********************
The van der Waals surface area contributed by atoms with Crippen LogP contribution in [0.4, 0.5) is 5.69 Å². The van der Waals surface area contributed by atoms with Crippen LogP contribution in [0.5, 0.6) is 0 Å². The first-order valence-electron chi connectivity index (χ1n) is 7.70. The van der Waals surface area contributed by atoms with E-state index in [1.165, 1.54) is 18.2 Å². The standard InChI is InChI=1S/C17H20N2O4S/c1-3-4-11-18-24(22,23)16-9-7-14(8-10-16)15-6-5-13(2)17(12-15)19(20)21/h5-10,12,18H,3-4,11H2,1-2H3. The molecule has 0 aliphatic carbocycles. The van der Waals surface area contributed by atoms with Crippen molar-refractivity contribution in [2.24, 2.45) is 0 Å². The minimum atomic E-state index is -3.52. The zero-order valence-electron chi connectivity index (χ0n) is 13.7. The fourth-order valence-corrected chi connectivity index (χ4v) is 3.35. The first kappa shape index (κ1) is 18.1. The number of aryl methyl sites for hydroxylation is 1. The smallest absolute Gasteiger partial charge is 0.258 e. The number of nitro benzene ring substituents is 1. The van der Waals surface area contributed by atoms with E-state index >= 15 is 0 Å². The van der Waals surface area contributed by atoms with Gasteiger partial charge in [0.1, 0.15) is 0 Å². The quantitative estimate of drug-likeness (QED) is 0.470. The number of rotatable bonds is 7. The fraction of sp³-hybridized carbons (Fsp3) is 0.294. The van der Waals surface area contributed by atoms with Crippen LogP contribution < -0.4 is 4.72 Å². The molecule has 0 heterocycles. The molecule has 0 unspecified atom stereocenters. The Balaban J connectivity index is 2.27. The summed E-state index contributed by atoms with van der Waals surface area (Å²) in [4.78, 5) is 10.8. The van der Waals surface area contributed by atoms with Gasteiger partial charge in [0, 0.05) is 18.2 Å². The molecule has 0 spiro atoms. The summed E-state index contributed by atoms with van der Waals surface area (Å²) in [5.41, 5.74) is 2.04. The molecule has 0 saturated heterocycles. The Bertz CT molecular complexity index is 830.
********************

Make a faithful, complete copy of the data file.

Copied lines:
The van der Waals surface area contributed by atoms with Crippen LogP contribution in [0.4, 0.5) is 5.69 Å². The van der Waals surface area contributed by atoms with Crippen LogP contribution in [0.5, 0.6) is 0 Å². The first-order valence-electron chi connectivity index (χ1n) is 7.70. The van der Waals surface area contributed by atoms with E-state index in [1.165, 1.54) is 18.2 Å². The standard InChI is InChI=1S/C17H20N2O4S/c1-3-4-11-18-24(22,23)16-9-7-14(8-10-16)15-6-5-13(2)17(12-15)19(20)21/h5-10,12,18H,3-4,11H2,1-2H3. The molecule has 0 aliphatic carbocycles. The van der Waals surface area contributed by atoms with Crippen molar-refractivity contribution in [2.24, 2.45) is 0 Å². The minimum atomic E-state index is -3.52. The zero-order valence-electron chi connectivity index (χ0n) is 13.7. The fourth-order valence-corrected chi connectivity index (χ4v) is 3.35. The first kappa shape index (κ1) is 18.1. The number of aryl methyl sites for hydroxylation is 1. The smallest absolute Gasteiger partial charge is 0.258 e. The number of nitro benzene ring substituents is 1. The van der Waals surface area contributed by atoms with E-state index >= 15 is 0 Å². The van der Waals surface area contributed by atoms with Gasteiger partial charge in [0.1, 0.15) is 0 Å². The quantitative estimate of drug-likeness (QED) is 0.470. The number of rotatable bonds is 7. The fraction of sp³-hybridized carbons (Fsp3) is 0.294. The van der Waals surface area contributed by atoms with Crippen LogP contribution < -0.4 is 4.72 Å². The molecule has 0 heterocycles. The molecule has 0 unspecified atom stereocenters. The Balaban J connectivity index is 2.27. The summed E-state index contributed by atoms with van der Waals surface area (Å²) in [4.78, 5) is 10.8. The van der Waals surface area contributed by atoms with Gasteiger partial charge in [0, 0.05) is 18.2 Å². The molecule has 0 spiro atoms. The summed E-state index contributed by atoms with van der Waals surface area (Å²) in [5.41, 5.74) is 2.04. The molecule has 0 saturated heterocycles. The Bertz CT molecular complexity index is 830.